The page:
Although humans as a species excel at face learning, approximately 2 percent of us have some form of deficit. Most face-learning deficits are thought to be hereditary, although they can also emerge in adulthood after injury to the fusiform face area. Given the importance of social recognition in human societies, such disorders can be debilitating. In some extreme cases, people may even have trouble recognizing their spouses and their children, likening the task to trying to learn the identity of different rocks in the garden. In addition, the impaired social development seen in individuals with disorders such as autism may stem at least in part from face-processing deficits.

Given the importance of specialization to human face learning, Tibbetts pondered whether paper wasps could have independently evolved a similar specialization or whether they instead process faces in a different way. To find the answer, she first needed a reliable method for training wasps to attend to images she deemed “correct” while bypassing incorrect ones. Researchers typically train social insects such as honeybees to perform certain tasks by rewarding them with sugar when they make correct choices. Honeybees are eager to work for sugar because collecting food to share with nest mates is one of their primary jobs. Wasps, however, can survive for weeks without eating, so initial efforts to train them using sugar rewards failed. Tibbetts and her then graduate student Michael Sheehan, now at Cornell University, eventually found that they could train the creatures to go to the correct image in a choice between two by delivering a small electric shock to the wasps when they selected an incorrect image.

With the new training technique, wasps learned to differentiate between respective pairs of five different types of images: normal wasp face images, simple black-and-white geometric patterns, whole caterpillars (the wasps' natural prey), wasp face images with the antennae digitally removed, or scrambled wasp face images. The wasps rapidly and accurately learned to select specific normal faces within only 20 trials but had greater difficulty learning to discriminate among images in the other four pairings. Most strikingly, simply removing the antennae from a wasp face image or rearranging the face components dramatically reduced their impressive face-learning capacity.

The difference in the wasps' ability to learn normal face images versus antennaeless ones provides very strong evidence that wasps have neural systems specialized for wasp face learning. Antennaeless faces are composed of the same colors and patterns as normal faces, but the wasp visual system does not reliably process and recognize the altered image as a face. The effect of antennae removal on learning indicates that wasps, like people, perceive faces through some kind of holistic processing mechanism. That is, instead of learning each facial feature separately, element by element, the wasp perceives and processes a face as a whole. Thus, for proper learning to occur, the elements must be intact and correctly arranged. The effect of antennae removal on the wasps' ability to learn faces parallels the way human face learning falters when an image of a face is upside down, image brightness is inverted or facial features are scrambled.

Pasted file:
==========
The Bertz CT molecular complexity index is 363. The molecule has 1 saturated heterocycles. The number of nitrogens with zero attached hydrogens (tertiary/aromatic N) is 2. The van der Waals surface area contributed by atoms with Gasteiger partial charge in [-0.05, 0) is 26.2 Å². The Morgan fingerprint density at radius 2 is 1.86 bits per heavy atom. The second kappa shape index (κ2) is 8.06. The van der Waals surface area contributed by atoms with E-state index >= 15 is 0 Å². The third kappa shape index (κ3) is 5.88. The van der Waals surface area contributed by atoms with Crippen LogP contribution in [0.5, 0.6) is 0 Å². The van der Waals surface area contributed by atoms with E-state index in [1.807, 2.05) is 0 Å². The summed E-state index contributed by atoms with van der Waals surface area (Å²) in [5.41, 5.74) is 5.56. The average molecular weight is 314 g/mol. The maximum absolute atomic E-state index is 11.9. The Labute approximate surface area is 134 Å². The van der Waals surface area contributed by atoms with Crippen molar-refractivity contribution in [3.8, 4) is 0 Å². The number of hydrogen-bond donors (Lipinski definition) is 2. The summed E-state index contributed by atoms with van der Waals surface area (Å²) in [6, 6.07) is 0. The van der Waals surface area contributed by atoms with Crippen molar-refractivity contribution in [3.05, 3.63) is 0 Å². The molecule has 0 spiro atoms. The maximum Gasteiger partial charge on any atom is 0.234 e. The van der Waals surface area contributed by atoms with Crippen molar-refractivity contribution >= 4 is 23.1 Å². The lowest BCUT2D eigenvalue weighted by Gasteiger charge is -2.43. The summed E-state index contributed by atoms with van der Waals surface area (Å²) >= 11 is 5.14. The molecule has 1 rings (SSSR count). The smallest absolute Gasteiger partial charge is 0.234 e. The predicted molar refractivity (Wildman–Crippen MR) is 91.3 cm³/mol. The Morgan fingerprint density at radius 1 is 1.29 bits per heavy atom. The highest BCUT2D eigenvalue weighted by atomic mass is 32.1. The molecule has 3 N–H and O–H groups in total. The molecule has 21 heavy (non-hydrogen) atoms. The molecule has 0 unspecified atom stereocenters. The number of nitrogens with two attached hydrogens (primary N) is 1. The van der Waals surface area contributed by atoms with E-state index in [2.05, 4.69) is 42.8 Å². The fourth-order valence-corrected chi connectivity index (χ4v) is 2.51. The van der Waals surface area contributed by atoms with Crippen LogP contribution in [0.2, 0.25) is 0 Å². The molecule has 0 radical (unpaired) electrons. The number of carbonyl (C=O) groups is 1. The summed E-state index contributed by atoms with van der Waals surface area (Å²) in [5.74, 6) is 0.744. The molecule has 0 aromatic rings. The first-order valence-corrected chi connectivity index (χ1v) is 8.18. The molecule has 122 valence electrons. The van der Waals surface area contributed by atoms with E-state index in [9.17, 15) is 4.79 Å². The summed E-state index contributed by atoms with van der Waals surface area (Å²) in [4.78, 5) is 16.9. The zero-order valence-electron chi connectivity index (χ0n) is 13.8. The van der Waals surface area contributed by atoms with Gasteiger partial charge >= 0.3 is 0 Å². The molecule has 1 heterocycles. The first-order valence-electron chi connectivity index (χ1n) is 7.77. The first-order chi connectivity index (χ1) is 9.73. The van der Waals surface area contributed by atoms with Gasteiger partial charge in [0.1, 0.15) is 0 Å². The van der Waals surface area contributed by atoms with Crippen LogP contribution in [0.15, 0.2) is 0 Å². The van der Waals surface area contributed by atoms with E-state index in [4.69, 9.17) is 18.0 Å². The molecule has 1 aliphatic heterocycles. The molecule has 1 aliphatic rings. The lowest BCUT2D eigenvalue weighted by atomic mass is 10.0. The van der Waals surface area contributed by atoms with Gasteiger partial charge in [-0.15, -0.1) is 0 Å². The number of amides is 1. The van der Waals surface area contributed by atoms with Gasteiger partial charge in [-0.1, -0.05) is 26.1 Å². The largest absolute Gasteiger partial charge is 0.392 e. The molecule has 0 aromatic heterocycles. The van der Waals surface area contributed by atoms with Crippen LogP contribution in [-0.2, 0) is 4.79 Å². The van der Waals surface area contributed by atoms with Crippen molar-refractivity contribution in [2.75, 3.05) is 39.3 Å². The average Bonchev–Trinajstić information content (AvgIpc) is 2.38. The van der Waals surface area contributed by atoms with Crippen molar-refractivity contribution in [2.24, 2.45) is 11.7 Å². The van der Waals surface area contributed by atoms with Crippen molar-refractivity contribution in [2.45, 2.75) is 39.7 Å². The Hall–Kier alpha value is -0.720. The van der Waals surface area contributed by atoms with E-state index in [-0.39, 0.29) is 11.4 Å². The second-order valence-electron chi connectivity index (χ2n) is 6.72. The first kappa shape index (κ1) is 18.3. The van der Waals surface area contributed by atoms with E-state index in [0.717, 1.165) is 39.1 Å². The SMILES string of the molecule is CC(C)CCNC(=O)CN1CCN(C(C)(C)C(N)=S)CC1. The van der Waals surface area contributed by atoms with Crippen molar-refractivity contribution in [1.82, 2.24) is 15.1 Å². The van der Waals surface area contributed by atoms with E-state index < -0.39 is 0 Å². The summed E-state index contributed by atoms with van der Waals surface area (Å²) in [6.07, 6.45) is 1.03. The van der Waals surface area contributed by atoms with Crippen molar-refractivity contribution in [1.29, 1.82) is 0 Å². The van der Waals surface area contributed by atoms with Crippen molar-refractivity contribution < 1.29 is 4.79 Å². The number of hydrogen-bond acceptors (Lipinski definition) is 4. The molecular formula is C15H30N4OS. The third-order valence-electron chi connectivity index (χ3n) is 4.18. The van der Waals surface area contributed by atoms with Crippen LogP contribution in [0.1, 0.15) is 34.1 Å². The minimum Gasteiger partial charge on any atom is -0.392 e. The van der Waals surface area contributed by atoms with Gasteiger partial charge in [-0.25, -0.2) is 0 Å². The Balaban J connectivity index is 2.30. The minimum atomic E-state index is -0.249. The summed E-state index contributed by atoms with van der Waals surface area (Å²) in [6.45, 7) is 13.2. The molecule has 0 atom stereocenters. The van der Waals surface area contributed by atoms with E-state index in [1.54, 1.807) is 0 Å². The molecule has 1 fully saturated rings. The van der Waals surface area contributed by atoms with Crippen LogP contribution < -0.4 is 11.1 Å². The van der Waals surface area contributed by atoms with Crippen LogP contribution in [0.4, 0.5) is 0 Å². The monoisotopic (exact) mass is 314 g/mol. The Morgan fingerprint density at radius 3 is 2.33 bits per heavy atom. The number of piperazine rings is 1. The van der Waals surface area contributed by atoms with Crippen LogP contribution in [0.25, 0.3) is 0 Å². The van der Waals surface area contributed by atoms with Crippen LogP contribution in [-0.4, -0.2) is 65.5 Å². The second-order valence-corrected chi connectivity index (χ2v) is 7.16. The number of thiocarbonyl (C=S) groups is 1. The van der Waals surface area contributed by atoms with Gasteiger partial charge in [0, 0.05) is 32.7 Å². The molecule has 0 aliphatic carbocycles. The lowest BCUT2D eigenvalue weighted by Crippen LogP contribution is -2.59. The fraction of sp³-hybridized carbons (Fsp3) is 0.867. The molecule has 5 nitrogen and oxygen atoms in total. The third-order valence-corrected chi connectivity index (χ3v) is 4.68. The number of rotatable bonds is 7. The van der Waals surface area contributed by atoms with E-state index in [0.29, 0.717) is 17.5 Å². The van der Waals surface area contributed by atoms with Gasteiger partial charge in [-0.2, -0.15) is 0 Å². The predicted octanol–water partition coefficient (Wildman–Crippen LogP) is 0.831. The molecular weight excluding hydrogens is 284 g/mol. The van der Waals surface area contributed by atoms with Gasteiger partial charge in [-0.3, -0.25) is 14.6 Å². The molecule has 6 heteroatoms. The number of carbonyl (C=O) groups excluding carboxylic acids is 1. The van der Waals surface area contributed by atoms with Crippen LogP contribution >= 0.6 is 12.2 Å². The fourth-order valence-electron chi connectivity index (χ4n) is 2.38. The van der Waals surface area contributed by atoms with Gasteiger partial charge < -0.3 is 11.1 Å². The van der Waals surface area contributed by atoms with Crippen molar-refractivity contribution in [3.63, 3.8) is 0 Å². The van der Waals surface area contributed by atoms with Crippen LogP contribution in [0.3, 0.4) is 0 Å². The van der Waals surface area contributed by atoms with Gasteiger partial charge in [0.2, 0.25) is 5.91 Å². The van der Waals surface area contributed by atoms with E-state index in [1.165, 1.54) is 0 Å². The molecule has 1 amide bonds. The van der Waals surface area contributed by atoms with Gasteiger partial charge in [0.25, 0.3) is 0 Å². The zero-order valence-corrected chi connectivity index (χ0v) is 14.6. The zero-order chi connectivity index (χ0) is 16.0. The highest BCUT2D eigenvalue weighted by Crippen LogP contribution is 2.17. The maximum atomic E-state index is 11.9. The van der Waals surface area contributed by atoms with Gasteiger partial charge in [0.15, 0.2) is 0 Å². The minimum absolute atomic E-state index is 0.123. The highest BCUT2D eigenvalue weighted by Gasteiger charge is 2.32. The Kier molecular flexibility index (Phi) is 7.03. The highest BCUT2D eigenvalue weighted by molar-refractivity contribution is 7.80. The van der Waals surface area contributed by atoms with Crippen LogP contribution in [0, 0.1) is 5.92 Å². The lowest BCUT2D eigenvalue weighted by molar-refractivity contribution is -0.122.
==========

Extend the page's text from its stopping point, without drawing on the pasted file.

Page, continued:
The occurrence of face specialization in both humans and wasps suggests that this mechanism could be more widespread in the animal kingdom than initially thought, evolving when social conditions favor it. In the case of P. fuscatus, nests are started by groups of queens that work together to survive. But the queens also compete with one another for reproductive dominance. In such situations, it probably pays for cooperating queens to be able to recognize one another and remember how each individual ranks in the dominance hierarchy, hence the evolution of face specialization in this species. By the same token, the face-specialization mechanism should not be present in animals that do not usually need to differentiate individuals.

To test this hypothesis, Tibbetts and Sheehan measured face learning in a close relative of P. fuscatusPolistes metricus—which has a different social structure. P. metricus nests are typically founded by a solitary queen. With only one queen reproducing, group members have little to gain socially by being able to recognize individual faces. Tibbetts and Sheehan had previously shown that P. metricus wasps do not vary in their facial markings and do not naturally recognize individuals. They then posited that P. metricus also lacks a special cognitive mechanism for processing faces, unlike the more socially complex P. fuscatus. Their findings upheld this supposition.

When given the opportunity, P. metricus wasps can learn faces, but it is difficult for them, and they learn faces only about as quickly and accurately as other kinds of images. Furthermore, antennae removal has no effect on the speed or accuracy of their face learning, indicating that this species lacks a specialized holistic-type face-processing mechanism. Instead they process faces as they do any other images: as a collection of independently processed features—perhaps like we humans might learn Chinese script.